The Motion Picture Association of America declined to comment on the conversion issue. Calls seeking comment from the National Association of Theater Owners and Digital Cinema Initiatives were not returned. The members of Digital Cinema Initiatives are the same six major studios that make up the Motion Picture Association of America:

‘Better than film'

Nick Mulone, an independent who owns the 10-screen South Pike Cinema in Buffalo, thinks digital is a change for the better.

He said his theaters are on track for the conversion.

“It's in the process of getting done right now,” Mulone said. “The equipment is ordered, we are just waiting for them to install it. We'll have two 3-D systems after the digital conversion.”

Mulone said he tested the system for two years and said, “It is really a good system, it's a lot better than film. Its better for the managers, they don't have to worry once the movie starts, about the film becoming unthreaded.”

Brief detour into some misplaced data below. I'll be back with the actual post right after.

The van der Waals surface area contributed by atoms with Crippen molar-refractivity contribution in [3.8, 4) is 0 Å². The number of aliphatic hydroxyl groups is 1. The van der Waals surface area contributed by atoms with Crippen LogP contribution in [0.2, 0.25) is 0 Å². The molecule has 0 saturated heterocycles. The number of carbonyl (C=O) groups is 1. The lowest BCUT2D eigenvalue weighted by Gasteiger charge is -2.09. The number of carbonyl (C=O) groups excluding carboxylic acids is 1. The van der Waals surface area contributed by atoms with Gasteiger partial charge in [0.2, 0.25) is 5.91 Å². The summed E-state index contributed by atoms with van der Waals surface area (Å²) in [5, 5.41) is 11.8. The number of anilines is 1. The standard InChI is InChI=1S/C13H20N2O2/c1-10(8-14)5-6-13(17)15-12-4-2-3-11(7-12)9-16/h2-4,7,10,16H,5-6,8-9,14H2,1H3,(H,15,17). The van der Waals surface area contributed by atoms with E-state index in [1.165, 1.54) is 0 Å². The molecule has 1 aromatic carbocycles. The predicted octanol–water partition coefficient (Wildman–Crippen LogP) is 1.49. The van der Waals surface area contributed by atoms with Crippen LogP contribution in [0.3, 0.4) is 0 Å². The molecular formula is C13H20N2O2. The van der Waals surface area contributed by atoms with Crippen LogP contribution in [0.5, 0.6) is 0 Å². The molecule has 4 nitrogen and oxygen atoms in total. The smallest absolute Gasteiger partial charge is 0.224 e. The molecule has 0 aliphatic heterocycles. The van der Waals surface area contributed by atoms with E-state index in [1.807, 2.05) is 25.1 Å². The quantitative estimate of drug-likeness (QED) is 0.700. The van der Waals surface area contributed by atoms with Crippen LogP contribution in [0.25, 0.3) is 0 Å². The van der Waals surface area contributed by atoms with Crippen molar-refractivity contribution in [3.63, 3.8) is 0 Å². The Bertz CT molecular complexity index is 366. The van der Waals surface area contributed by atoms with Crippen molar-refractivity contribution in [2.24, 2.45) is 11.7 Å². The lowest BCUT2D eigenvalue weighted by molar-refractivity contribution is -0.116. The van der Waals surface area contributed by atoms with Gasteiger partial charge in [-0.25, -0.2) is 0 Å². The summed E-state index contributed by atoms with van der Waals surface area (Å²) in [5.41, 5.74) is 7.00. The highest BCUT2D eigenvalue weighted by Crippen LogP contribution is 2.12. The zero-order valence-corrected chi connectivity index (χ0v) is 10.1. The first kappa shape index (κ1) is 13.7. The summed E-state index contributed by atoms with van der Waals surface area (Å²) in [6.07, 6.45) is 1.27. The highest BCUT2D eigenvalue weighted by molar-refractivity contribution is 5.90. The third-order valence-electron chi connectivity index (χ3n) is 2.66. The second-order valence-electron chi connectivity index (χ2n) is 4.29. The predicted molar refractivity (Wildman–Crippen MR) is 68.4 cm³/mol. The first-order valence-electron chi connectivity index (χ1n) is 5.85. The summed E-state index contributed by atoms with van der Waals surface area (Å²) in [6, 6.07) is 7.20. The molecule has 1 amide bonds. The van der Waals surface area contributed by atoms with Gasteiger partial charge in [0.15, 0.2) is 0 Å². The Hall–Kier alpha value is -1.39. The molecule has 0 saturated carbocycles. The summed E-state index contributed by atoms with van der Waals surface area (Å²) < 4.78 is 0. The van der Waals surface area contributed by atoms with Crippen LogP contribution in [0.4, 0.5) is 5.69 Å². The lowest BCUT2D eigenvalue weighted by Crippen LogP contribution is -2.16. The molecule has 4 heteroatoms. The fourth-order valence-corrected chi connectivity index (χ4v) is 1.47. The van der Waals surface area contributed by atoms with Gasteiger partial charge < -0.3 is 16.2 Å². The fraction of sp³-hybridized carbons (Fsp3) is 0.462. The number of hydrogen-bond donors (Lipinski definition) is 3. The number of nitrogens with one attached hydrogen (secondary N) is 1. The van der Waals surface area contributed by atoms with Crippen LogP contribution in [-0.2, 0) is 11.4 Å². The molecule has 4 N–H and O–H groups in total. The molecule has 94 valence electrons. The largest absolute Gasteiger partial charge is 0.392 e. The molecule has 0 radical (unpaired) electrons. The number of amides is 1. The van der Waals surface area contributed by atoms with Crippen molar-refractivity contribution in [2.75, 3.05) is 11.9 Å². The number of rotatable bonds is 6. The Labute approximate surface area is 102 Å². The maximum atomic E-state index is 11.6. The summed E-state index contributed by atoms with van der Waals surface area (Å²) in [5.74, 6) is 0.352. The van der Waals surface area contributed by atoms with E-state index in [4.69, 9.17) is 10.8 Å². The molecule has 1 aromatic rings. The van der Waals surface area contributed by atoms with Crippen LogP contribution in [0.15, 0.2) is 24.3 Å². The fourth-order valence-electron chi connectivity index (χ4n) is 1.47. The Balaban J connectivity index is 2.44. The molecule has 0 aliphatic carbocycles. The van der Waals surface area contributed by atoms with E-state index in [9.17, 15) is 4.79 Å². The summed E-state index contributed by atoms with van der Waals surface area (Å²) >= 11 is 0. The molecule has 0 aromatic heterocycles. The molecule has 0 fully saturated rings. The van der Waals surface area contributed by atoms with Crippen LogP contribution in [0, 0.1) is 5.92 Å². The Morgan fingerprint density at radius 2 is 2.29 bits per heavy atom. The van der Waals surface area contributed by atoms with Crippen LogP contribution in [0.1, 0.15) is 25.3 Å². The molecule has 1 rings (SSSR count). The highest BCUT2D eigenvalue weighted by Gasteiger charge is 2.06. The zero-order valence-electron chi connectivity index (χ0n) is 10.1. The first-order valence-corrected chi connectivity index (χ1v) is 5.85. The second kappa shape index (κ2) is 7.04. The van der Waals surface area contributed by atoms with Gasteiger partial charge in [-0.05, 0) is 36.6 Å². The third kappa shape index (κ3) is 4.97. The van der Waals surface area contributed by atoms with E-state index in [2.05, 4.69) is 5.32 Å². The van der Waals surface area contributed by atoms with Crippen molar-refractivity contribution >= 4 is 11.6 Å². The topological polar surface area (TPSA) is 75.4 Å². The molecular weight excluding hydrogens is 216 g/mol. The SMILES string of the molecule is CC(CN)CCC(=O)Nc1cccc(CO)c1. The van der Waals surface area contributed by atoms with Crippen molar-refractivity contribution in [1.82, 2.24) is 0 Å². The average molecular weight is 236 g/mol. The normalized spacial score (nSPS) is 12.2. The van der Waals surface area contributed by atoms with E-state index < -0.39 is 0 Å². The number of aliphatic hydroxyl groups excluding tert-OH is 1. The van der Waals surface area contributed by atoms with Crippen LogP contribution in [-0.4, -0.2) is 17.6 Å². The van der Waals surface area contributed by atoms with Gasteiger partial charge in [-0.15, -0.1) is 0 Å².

He said the hard drives are shipped via UPS and plugged in just like a computer hard drive.

“I was at Deluxe Studios in Hollywood. ... They can make 1,500 hard drives in a day,” he said. “It was pretty interesting.”

Digital film is cheaper for the studios and the distributors, Mulone conceded, but said it is also better for the theater owners and movie fans.

Aside from the threading issue, Mulone said 35mm becomes easily scratched

”It picks up a lot of static electricity which picks up dust and the dust causes scratches,” Mulone said.

The hard drives eliminate that problem, he said.

As for movie goers, Mulone said, “The advantage for them is that the movie is sharper, more crisp, there is no fuzzy line around the perimeter like it is with film and the sound is better.”

Tom Yerace is a staff writer for Trib Total Media. He can be reached at 724-226-4675 or